A notification specification requires one or more users (and/or user groups) who will be notified in case of problems. These users must have all those custom attributes defined which will take part in the NotificationCommand when executed.

Let’s consider the following example:

object User "r&d-team" {
    display_name = "R&D Team"
    email = "email@wuerth-phoenix.com"
    enable_notifications = true
    period = "24x7"
    states = [ Critical, Down, OK, Unknown, Up, Warning ]
    types = [
        Acknowledgement,
        Custom,
        DowntimeEnd,
        DowntimeRemoved,
        DowntimeStart,
        FlappingEnd,
        FlappingStart,
        Problem,
        Recovery
    ]
}

The R&D Team in the example will get notified on Critical, Down, OK, Unknown, Up and Warning problems. In addition to that, Recovery notifications are sent (they require the OK state).

Once NotificationCommand(s) and users are configured, we can set up the Notification itself.

In the NetEye Director module under Notification, let’s create a template for both Hosts and for Services:

template Notification "Slack Host Down" {
    command = "slack-host-notification"
    interval = 0s
    period = "24x7"
    states = [ Down, Up ]
    types = [ DowntimeEnd, DowntimeStart, Problem, Recovery ]
}
template Notification "Slack Service Down" {
    command = "slack-service-notification"
    interval = 0s
    period = "24x7"
    states = [ Critical, OK, Warning ]
    types = [ DowntimeEnd, DowntimeStart, Problem, Recovery ]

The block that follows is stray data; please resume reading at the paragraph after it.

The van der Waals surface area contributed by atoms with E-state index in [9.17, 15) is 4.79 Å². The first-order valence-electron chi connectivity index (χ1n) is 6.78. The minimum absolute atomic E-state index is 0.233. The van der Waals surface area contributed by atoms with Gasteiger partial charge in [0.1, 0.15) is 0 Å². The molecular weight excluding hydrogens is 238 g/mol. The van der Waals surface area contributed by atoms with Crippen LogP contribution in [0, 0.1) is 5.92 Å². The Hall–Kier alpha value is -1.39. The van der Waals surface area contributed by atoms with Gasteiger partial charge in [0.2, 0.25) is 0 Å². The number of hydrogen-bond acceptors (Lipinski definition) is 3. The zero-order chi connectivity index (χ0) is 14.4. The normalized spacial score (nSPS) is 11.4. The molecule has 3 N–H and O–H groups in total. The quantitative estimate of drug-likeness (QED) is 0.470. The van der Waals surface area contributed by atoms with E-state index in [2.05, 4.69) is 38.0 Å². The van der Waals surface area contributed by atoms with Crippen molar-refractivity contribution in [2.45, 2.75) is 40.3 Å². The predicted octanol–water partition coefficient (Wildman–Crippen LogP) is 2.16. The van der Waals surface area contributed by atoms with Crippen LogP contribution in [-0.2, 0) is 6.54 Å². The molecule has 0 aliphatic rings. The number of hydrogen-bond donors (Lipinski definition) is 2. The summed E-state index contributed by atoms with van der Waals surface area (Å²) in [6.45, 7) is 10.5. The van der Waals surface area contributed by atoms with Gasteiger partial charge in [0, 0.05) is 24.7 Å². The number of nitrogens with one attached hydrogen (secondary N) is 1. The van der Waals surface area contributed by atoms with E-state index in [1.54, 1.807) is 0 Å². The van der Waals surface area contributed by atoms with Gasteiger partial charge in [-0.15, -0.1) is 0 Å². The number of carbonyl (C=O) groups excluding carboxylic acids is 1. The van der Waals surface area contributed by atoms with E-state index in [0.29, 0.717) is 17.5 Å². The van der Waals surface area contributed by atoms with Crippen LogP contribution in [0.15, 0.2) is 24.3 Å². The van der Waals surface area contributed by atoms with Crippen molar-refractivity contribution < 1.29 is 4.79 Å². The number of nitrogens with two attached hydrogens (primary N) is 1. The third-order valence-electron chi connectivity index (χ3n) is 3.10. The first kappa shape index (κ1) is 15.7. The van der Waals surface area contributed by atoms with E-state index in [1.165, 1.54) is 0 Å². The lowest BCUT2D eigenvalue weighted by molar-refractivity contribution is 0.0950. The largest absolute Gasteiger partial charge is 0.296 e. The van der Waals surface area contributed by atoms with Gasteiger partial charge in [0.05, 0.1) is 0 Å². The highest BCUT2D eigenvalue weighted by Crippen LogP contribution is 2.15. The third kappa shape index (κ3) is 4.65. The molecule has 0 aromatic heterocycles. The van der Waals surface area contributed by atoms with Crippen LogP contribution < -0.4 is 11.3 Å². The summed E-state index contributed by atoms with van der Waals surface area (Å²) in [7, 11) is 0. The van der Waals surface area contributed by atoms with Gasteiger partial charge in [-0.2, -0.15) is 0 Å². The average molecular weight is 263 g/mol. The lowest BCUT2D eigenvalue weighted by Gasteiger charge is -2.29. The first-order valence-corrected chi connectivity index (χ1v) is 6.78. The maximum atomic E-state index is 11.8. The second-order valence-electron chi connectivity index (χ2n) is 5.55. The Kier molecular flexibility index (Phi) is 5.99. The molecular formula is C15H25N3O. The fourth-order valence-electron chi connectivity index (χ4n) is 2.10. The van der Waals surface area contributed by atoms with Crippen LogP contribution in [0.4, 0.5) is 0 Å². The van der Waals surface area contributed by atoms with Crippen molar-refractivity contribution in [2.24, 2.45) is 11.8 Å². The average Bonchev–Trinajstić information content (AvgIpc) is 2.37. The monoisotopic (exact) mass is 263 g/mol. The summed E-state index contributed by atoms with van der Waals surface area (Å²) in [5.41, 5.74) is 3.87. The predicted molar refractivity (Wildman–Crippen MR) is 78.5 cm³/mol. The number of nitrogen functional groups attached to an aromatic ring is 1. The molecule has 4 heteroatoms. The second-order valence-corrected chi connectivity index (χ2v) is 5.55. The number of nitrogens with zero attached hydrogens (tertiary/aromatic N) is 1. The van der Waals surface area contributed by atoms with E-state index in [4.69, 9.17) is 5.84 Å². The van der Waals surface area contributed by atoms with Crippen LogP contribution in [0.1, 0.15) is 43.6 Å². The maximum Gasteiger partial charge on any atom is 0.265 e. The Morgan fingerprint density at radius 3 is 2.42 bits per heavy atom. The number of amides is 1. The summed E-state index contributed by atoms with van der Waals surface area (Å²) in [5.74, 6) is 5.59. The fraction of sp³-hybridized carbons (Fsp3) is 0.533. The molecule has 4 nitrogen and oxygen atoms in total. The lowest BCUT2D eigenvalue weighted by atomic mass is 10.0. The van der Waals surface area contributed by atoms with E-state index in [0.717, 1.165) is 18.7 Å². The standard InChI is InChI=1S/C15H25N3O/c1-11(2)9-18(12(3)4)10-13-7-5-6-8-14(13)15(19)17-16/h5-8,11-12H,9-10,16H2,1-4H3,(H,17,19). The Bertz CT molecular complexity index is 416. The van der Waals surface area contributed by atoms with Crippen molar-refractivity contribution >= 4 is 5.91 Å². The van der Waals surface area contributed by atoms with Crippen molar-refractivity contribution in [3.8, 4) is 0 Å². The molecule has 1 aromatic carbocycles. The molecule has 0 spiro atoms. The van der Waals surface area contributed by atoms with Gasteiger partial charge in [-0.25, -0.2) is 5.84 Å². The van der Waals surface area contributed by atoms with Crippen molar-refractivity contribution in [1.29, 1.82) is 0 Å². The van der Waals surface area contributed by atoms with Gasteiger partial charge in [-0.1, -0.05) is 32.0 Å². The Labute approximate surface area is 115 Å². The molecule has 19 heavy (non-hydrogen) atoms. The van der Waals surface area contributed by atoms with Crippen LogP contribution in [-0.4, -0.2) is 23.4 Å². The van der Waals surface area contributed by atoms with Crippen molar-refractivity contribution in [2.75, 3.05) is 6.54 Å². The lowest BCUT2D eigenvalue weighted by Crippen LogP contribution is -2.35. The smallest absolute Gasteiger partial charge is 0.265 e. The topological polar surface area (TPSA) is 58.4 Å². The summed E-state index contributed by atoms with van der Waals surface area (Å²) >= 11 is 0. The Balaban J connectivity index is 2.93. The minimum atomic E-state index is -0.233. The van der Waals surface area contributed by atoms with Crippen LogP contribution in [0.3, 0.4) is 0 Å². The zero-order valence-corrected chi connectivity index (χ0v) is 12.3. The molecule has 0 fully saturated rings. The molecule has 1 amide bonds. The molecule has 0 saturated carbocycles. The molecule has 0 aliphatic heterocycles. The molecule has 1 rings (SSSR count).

users = [ "r&d-team" ]
}

By setting interval=0s we prevent re-notification for the same host/service status change.

After the Notification template has been created you have to create the Notification itself, where you specify the users who will be notified, the template to use, and the condition that will trigger the sending of a Notification.

apply Notification "slack-host" to Host {
    import "Slack Host Down"

    assign where host.name //this means for all hosts
    users = [ "r&d-team" ]
}
apply Notification "slack-service" to Service {
    import "Slack Service Down"

    assign where service.name // for all services
    users = [ "r&d-team" ]
}

This guide will help you configure very simple notifications for both hosts and services and, for all state changes. You can now customize the command and the notification definition at will to better satisfy your needs.

Valentina Da Rold

Valentina Da Rold

Hi, I'm Valentina and I'm a Frontend Developer at Wuerth Phoenix. I started out my career applying my Cryptography skills to coding, but really quickly fell in love with the web. I have been making websites and applications since 2012 and I still can't get enough of it. Along the way I found a passion for front-end development, and I use this passion to create interfaces that solve problems. When I'm not creating beautiful solutions, I enjoy cooking or doing sport, while listening to beautiful music.

Author

Valentina Da Rold

Hi, I'm Valentina and I'm a Frontend Developer at Wuerth Phoenix. I started out my career applying my Cryptography skills to coding, but really quickly fell in love with the web. I have been making websites and applications since 2012 and I still can't get enough of it. Along the way I found a passion for front-end development, and I use this passion to create interfaces that solve problems. When I'm not creating beautiful solutions, I enjoy cooking or doing sport, while listening to beautiful music.